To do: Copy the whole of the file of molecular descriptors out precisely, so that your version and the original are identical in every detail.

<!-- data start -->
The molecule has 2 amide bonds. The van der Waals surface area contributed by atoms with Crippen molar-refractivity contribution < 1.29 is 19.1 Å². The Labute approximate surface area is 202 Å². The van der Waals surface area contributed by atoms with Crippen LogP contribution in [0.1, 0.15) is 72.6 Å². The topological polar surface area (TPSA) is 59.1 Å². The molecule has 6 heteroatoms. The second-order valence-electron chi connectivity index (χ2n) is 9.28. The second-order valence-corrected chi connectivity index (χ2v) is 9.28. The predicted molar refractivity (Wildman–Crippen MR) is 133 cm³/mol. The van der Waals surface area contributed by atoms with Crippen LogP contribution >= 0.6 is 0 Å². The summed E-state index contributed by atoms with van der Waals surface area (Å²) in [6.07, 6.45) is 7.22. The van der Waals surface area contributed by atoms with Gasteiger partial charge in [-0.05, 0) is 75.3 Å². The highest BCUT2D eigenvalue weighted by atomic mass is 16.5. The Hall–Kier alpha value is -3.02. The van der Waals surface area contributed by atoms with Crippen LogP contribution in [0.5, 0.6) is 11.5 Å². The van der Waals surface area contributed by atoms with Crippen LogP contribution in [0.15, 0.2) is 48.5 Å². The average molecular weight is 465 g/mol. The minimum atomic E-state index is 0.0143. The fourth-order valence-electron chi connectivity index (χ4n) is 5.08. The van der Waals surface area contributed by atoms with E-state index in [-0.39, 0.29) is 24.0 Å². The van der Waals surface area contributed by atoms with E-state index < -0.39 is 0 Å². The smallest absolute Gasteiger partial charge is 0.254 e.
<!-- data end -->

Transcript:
The molecule has 2 amide bonds. The van der Waals surface area contributed by atoms with Crippen molar-refractivity contribution < 1.29 is 19.1 Å². The Labute approximate surface area is 202 Å². The van der Waals surface area contributed by atoms with Crippen LogP contribution in [0.1, 0.15) is 72.6 Å². The topological polar surface area (TPSA) is 59.1 Å². The molecule has 6 heteroatoms. The second-order valence-electron chi connectivity index (χ2n) is 9.28. The second-order valence-corrected chi connectivity index (χ2v) is 9.28. The predicted molar refractivity (Wildman–Crippen MR) is 133 cm³/mol. The van der Waals surface area contributed by atoms with Crippen LogP contribution >= 0.6 is 0 Å². The summed E-state index contributed by atoms with van der Waals surface area (Å²) in [6.07, 6.45) is 7.22. The van der Waals surface area contributed by atoms with Gasteiger partial charge in [-0.05, 0) is 75.3 Å². The highest BCUT2D eigenvalue weighted by atomic mass is 16.5. The Hall–Kier alpha value is -3.02. The van der Waals surface area contributed by atoms with Crippen LogP contribution in [0.5, 0.6) is 11.5 Å². The van der Waals surface area contributed by atoms with Crippen LogP contribution in [0.15, 0.2) is 48.5 Å². The average molecular weight is 465 g/mol. The minimum atomic E-state index is 0.0143. The fourth-order valence-electron chi connectivity index (χ4n) is 5.08. The van der Waals surface area contributed by atoms with E-state index in [-0.39, 0.29) is 24.0 Å². The van der Waals surface area contributed by atoms with E-state index < -0.39 is 0 Å². The smallest absolute Gasteiger partial charge is 0.254 e.